The National Rifle Association has hosted a wine club since 2007, but word of it recently hit the news cycle to dramatic effect. Now, an Australian winery is pulling its wines from the club in protest against the NRA's views.
Barossa Valley winery Yalumba told the Herald Sun that it was unaware how four of its wines were placed as selections on the NRA's wine club, but that it will either withdraw its wine stock or, at the very least, stop supplying it in the future.
Owner Robert Hill Smith explained the move:
"Philosophically, I'm not disposed towards the NRA, which runs counter to my family's, and I would think all my employees', positions on gun laws."
The publication spoke to other Australian producers that were unaware that their wines were also among the NRA club's wine listings. Peter Barry, the owner of Jim Barry Wines, said that the appearance of his wine's on the list was "five steps removed from when I sell the wine."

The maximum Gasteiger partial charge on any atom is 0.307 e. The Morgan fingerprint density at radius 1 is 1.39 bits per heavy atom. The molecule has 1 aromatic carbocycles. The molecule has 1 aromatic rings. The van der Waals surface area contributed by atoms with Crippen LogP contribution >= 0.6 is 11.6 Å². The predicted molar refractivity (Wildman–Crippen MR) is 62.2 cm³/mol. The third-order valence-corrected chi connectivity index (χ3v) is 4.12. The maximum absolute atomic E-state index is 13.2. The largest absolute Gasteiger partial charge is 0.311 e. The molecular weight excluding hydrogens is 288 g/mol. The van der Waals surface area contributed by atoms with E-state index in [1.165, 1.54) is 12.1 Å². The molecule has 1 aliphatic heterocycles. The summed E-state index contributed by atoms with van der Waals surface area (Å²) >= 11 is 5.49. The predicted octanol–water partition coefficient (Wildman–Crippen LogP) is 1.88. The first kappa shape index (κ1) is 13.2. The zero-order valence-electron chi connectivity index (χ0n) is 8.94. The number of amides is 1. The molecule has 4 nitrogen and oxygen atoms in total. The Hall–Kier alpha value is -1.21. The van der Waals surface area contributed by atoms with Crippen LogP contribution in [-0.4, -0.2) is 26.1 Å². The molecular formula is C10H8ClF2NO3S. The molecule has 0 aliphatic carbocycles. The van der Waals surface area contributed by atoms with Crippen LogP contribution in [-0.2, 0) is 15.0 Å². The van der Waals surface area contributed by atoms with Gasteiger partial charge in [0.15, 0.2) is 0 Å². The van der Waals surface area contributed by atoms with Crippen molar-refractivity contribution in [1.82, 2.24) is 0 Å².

The NRA Wine Club is run with help from wine club specialist Vinesse. The club's website asks wine-lovers to "Support the National Rifle Association and America’s second Amendment rights by purchasing your wine through the NRA Wine Club." NRA membership is not a prerequisite to joining the wine club, but a portion of the profits from the hundreds of wines available online go directly to the NRA.
Counterintuitively, the NRA's membership has seen a sharp rise since the tragic shooting at Sandy Hook Elementary in Newtown, Conn. -- likely due to critics of a mainstream call for stricter gun control laws. In the month following the shooting, membership rose by 250,000 people.